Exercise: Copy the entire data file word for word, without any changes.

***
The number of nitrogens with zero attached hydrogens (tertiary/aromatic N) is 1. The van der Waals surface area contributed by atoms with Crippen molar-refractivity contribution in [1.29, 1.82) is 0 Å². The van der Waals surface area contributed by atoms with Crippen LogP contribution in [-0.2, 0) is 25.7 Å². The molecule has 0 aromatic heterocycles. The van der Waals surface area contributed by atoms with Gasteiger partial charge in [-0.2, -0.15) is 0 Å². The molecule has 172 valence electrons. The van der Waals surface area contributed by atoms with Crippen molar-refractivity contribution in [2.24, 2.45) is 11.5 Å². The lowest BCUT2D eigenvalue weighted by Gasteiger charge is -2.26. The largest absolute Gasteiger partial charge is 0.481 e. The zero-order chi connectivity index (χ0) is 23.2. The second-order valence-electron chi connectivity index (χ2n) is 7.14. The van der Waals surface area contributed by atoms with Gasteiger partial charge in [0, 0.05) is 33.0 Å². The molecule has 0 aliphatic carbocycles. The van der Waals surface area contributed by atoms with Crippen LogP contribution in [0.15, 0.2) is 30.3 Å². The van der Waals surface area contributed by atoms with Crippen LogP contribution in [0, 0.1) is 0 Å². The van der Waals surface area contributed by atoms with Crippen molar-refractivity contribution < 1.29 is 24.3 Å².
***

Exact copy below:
The number of nitrogens with zero attached hydrogens (tertiary/aromatic N) is 1. The van der Waals surface area contributed by atoms with Crippen molar-refractivity contribution in [1.29, 1.82) is 0 Å². The van der Waals surface area contributed by atoms with Crippen LogP contribution in [-0.2, 0) is 25.7 Å². The molecule has 0 aromatic heterocycles. The van der Waals surface area contributed by atoms with Gasteiger partial charge in [-0.2, -0.15) is 0 Å². The molecule has 172 valence electrons. The van der Waals surface area contributed by atoms with Crippen molar-refractivity contribution in [2.24, 2.45) is 11.5 Å². The lowest BCUT2D eigenvalue weighted by Gasteiger charge is -2.26. The largest absolute Gasteiger partial charge is 0.481 e. The zero-order chi connectivity index (χ0) is 23.2. The second-order valence-electron chi connectivity index (χ2n) is 7.14. The van der Waals surface area contributed by atoms with Gasteiger partial charge in [0, 0.05) is 33.0 Å². The molecule has 0 aliphatic carbocycles. The van der Waals surface area contributed by atoms with Crippen LogP contribution in [0.15, 0.2) is 30.3 Å². The van der Waals surface area contributed by atoms with Crippen LogP contribution in [0, 0.1) is 0 Å². The van der Waals surface area contributed by atoms with Crippen molar-refractivity contribution < 1.29 is 24.3 Å².